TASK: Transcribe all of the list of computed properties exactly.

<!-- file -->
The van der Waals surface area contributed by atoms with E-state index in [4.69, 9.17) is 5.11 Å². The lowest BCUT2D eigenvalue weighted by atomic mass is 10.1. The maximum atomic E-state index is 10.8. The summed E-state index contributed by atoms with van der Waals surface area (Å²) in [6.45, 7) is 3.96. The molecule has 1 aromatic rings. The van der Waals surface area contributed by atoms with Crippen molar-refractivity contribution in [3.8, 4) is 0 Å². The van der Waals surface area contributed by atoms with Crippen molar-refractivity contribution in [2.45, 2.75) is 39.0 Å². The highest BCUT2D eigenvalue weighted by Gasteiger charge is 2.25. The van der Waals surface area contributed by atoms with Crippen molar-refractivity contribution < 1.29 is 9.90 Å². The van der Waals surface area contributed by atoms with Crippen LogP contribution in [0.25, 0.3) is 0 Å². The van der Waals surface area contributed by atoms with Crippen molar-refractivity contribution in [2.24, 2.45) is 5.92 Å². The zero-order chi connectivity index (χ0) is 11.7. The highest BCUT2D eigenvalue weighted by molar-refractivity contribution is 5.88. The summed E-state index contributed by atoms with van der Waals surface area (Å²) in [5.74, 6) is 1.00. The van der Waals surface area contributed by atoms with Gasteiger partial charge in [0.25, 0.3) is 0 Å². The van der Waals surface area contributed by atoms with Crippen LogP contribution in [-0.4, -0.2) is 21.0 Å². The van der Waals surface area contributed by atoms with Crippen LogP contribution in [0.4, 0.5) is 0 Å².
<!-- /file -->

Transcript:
The van der Waals surface area contributed by atoms with E-state index in [4.69, 9.17) is 5.11 Å². The lowest BCUT2D eigenvalue weighted by atomic mass is 10.1. The maximum atomic E-state index is 10.8. The summed E-state index contributed by atoms with van der Waals surface area (Å²) in [6.45, 7) is 3.96. The molecule has 1 aromatic rings. The van der Waals surface area contributed by atoms with Crippen molar-refractivity contribution in [3.8, 4) is 0 Å². The van der Waals surface area contributed by atoms with Crippen molar-refractivity contribution in [2.45, 2.75) is 39.0 Å². The highest BCUT2D eigenvalue weighted by Gasteiger charge is 2.25. The van der Waals surface area contributed by atoms with Crippen molar-refractivity contribution < 1.29 is 9.90 Å². The van der Waals surface area contributed by atoms with Crippen LogP contribution in [0.25, 0.3) is 0 Å². The van der Waals surface area contributed by atoms with Crippen molar-refractivity contribution in [2.24, 2.45) is 5.92 Å². The zero-order chi connectivity index (χ0) is 11.7. The highest BCUT2D eigenvalue weighted by molar-refractivity contribution is 5.88. The summed E-state index contributed by atoms with van der Waals surface area (Å²) in [5.74, 6) is 1.00. The van der Waals surface area contributed by atoms with Gasteiger partial charge in [0.25, 0.3) is 0 Å². The van der Waals surface area contributed by atoms with Crippen LogP contribution in [-0.4, -0.2) is 21.0 Å². The van der Waals surface area contributed by atoms with Crippen LogP contribution in [0.4, 0.5) is 0 Å².